TDT22 - Complex and Biologically-Inspired Systems (2016).

Faglśrer: Stefano Nichele
Lecturer: Stefano Nichele, Donn Morrison, Gunnar Tufte
Students: List

Description: 'The whole is more than the sum of its parts', Aristotle

Complex systems are systems where the collective behavior of their parts entails emergence of properties that can hardly, if not at all, be inferred from properties of the parts. Examples of complex systems include ant-hills, ant themselves, human economies, climate, nervous systems, cells and living things, including human beings, as well as modern energy or telecommunication infrastructures.

This course will cover theory and some important aspects related to the modeling and analysis of complex systems. This knowledge will be useful also in your real life and at work. It will complete your top-down engineering skills with unconventional bottom-up techniques.

Keywords: Complex Systems, Unconventional Computation, Cellular Computation, Sparsely Connected Networks, Cellular Automata, State Space, Basin of Attraction, Boolean Networks, Emergent Properties, Biologically-Inspired Methods, Neural Networks, Agent-Based Models, Swarm, Evolution, Development, Life Universe and Everything.

Structure: Lectures are orginized as discussions on selected scientific publications. The introductory part of the course curriculum is fixed, while the students will expand the curriculum choosing additional scientific publications. Students can alternatively choose to develop a mini-complex system simulation project (very little/easy programming, working libraries given, see PyCX).

Syllabus 2016: (PRELIMINARY DATES)

29/08 Stefano (intro and planning, distribute papers, etc.)
1: Bar-Yam, The Dynamics of Complex Systems - Examples, Questions, Methods and Concepts (Everyone should read this before the startup meeting)

09/09 Donn
2: Newman, The Structure and Function of Complex Networks (exclude section 4, 5, and 6)
3: Garnier, The Biological Principles of Swarm Intelligence

26/09 Stefano
4: Sipper, The Emergence of Cellular Computing
5: Heylighen, The Science of Self-Organization and Adaptivity
6: Langton, Computation at the Edge of Chaos: Phase Transitions and Emergent Computation

10/10 Gunnar
7: Mitchell, Life and Evolution in Computers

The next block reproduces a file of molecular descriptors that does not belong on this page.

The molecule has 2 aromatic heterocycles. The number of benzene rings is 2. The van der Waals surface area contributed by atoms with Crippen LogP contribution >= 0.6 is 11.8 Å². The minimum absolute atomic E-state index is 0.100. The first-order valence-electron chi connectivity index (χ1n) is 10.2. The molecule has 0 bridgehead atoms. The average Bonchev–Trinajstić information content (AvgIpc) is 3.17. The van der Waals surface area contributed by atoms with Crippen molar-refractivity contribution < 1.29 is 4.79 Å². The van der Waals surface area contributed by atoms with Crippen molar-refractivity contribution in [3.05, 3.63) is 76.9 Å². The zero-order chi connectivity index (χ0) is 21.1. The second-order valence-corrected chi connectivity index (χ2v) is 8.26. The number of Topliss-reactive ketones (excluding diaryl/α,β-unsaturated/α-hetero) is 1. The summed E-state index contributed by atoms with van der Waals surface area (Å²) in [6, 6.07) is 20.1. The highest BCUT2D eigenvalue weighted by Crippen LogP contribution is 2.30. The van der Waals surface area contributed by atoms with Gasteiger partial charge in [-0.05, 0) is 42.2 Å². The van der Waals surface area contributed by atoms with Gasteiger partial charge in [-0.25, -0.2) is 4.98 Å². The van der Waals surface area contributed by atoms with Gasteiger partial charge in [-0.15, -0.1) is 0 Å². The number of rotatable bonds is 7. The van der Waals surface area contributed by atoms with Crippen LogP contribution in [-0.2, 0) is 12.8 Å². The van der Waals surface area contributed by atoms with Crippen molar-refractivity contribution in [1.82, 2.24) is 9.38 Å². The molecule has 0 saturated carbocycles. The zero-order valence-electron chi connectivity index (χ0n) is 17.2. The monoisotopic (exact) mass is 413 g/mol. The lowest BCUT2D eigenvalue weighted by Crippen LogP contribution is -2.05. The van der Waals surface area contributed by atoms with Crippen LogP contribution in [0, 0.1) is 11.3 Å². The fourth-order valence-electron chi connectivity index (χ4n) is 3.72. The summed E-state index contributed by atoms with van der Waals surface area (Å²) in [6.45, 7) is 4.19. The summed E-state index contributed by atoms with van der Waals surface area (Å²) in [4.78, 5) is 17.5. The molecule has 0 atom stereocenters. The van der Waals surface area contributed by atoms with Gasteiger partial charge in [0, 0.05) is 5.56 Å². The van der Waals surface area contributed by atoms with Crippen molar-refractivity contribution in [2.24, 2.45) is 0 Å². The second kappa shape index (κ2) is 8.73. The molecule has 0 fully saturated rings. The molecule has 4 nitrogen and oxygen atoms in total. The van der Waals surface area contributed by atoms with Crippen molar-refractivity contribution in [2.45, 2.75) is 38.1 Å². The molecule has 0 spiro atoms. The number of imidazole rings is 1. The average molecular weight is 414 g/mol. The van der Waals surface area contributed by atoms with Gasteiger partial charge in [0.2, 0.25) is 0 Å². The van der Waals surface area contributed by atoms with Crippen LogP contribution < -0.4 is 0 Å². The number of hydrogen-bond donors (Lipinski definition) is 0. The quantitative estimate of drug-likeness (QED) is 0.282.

8: Gershenson, Introduction to Random Boolean Networks
9: Doursat, A Review of Morphogenetic Engineering

24/10 Stefano
10: Sayama, Introduction to the Modeling and Analysis of Complex Systems, Chapter 1, 2, and 10
Demo (depending on number of students)

28/11 Exam (Stefano)

Additional reading only if you are interested (not part of syllabus):
Perez, Modeling Mountain Pine Beetle Infestation with an Agent-Based Approach at Two Spatial Scales
Yao, Evolving Artificial Neural Networks
Baranger, Chaos, Complexity, and Entropy. A Physics Talk for Non-Physicists
Bar-Yam, Complexity Rising: From Human Beings to Human Civilization, a Complexity Profile
Cooney, Beyond Contact Tracing: Community-Based Early Detection for Ebola Response
Franca, Visualizing the "Heartbeat" of a City with Tweets

During the startup meeting papers are distributed to students/groups. Each group should prepare a presentation on the given paper (approx. 20/30 min + 10/15 min discussion and questions). Everyone should read the paper before the presentation and partecipate in the discussion. Students/groups that are not presenting a paper will present a short demo (approx. 15 min) of their mini-project (see below). More info during the startup meeting.

Mini-Project/Demo, depending on number of students: (text not part of the syllabus)
From "Sayama, Introduction to the Modeling and Analysis of Complex Systems" choose one example among CA (Chapter 11), Network (Chapter 16) or ABM (Chapter 19) and execute/analyze/modify PyCX code, 10/15 min presentation/demo.
Book available here (free download).
PyCX available here (free download).

Editor: Stefano Nichele  Contact address: Stefano Nichele   Page updated: 03 08 2016